It is universally understood that human beings are physiologically wired to sleep during the night-time hours, but environments like aged care facilities require the presence of staff regardless of whether the sun is up or down.
Shift workers and those that work outside of the natural day/night cycle, do so at the detriment of their own physical and mental health due to the framework of their internal body clock.
And new research from the CQ University has found that shift workers are actually more likely to crash their car after finishing their first night shift of the week as opposed to later in the week.
It was once believed that the likelihood of crashing after a night shift increased as the week went on and sleep deprivation may have accumulated, but the results of these findings show that the risk decreased as the week went on.
Participants for this study that was based at CQ University in Adelaide’s Appleton Institute completed seven consecutive eight-hour night shifts, and then had their driving skills put to the test in a driving simulator after each completed shift.
The study also revealed that a night shift worker is eight times more likely to crash their vehicle while coming home from a shift as opposed to driving into work.
While the idea that the likelihood of crashing after night shift decreases throughout the week is surprising, the long list of negatives for night shift workers are very well known.
A person’s internal body clock otherwise known as ‘circadian rhythm, regulates the body’s levels of alertness and tiredness throughout the 24 hour day cycle.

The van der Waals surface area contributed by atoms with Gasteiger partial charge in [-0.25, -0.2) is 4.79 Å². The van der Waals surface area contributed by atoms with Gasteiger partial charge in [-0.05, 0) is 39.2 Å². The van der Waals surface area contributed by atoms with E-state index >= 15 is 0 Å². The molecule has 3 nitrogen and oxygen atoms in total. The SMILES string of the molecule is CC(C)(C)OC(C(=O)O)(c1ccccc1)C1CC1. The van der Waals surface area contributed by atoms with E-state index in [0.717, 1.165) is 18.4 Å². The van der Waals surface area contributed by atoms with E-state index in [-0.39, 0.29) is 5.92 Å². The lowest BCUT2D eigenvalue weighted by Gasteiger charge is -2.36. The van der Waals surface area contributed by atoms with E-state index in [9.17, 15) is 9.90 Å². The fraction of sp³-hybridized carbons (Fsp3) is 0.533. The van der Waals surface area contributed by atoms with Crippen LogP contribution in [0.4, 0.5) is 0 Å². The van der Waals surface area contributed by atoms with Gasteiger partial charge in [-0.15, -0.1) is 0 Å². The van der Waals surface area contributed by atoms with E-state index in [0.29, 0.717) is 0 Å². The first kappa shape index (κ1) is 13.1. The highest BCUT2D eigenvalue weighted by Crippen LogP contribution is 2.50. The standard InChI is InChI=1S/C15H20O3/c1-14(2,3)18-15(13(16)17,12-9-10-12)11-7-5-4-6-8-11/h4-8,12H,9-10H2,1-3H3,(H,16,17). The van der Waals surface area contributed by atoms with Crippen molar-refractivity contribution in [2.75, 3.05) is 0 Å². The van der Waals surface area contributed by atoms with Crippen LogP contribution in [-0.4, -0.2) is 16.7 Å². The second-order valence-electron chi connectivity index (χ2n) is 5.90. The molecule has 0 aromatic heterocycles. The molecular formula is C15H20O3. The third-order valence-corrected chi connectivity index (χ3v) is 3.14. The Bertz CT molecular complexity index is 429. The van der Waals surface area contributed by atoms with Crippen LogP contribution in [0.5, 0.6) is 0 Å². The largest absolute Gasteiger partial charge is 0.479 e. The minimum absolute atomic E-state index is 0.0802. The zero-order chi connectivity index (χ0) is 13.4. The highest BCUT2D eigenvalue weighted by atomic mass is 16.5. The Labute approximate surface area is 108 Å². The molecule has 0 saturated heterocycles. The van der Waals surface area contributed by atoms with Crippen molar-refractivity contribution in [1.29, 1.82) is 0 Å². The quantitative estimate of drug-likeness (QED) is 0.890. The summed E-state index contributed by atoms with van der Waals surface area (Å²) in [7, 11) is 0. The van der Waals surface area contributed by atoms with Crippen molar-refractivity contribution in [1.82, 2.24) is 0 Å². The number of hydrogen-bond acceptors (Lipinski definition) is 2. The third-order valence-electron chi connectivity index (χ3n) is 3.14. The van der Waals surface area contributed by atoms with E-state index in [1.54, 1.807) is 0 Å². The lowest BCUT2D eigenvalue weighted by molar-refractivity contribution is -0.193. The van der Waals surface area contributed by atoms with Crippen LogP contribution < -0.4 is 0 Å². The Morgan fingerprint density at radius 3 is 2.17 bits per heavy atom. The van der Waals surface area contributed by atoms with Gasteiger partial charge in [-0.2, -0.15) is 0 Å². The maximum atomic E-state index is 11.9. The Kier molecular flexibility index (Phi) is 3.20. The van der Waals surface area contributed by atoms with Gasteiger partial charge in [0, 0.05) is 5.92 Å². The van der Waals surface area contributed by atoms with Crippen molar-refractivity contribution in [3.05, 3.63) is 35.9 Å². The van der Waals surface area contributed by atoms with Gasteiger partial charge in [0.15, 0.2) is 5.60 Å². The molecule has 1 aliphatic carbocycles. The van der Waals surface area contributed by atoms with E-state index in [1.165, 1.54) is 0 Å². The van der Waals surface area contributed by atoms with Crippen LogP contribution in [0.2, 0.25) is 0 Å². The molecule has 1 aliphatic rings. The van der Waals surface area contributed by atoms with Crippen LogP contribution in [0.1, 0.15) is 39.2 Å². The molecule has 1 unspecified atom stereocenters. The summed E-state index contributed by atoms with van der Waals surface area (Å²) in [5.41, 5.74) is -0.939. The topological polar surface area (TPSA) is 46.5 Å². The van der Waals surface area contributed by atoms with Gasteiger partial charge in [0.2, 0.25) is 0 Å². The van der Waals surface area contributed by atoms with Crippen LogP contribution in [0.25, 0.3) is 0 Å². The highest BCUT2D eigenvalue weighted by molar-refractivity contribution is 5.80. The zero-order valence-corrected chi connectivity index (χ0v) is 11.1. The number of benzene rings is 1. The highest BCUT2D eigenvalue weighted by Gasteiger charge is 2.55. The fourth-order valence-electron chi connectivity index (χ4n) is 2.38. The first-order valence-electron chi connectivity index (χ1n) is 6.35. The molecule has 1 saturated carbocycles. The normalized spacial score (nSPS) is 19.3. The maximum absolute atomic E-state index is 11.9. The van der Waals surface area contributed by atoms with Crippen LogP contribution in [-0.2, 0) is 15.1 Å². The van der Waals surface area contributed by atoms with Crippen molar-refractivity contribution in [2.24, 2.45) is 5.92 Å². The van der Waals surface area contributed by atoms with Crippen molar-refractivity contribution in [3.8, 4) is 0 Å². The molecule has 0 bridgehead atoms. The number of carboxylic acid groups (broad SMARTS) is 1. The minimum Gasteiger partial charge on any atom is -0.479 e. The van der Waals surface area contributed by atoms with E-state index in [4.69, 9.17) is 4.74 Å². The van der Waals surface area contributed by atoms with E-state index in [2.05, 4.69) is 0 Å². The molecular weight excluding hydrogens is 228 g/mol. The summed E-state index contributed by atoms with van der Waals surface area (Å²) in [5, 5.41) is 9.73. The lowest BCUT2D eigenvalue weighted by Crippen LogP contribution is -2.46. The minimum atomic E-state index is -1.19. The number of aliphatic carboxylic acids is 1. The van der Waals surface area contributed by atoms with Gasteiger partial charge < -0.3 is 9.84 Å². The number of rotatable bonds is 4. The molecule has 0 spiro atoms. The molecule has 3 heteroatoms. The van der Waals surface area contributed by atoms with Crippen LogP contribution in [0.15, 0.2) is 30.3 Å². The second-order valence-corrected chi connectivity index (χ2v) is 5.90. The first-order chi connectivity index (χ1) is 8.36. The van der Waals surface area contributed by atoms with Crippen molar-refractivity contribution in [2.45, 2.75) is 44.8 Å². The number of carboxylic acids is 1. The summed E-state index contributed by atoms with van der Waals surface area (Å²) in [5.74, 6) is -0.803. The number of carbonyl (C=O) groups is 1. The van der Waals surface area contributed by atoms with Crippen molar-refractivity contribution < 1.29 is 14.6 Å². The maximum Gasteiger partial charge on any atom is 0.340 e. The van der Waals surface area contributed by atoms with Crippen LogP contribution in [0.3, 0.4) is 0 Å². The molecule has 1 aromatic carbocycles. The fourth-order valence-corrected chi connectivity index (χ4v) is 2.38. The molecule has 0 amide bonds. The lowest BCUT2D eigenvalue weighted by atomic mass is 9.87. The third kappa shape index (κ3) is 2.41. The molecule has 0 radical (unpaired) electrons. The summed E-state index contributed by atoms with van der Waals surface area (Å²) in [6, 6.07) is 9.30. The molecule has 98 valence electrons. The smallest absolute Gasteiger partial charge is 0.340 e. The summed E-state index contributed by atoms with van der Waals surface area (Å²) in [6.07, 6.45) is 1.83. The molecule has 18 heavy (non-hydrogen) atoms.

The negative effects of living outside the body’s internally regulated time-frame can wreak havoc on the wellbeing of those who work the night shift, and a lack of sleep even hinders the human body’s ability to heal and stave off disease.
Night shift workers have a higher risk of developing heart disease, depression, obesity, and insomnia than day-shift workers and long term female night shift workers actually have a 19% increased risk of developing cancer.
This negative effect on wellbeing is also making it increasingly difficult to retain nurses who are willing to work outside of day time hours.
There are a number of physical and mental symptoms that arise from a lack of sleep that can have a direct impact on the way a nurse is able to provide care.
These can include slower reaction times, poor coordination, forgetfulness, slow processing of information and a lessened ability to pay attention.
These symptoms can degrade patient care by increasing the risk of a number of negative workplace outcomes including clinical error, workplace injury and drowsy driving accidents.
According to another recent survey, 32 percent of nurses reported that they had actually fallen asleep driving home since becoming a nurse, and 65 percent reported feeling close to falling asleep in the 12 months before undertaking the survey.
The vast majority of nurses reported getting less than 7 hours of sleep per night and more than 70 percent reported never or rarely ever waking up feeling refreshed.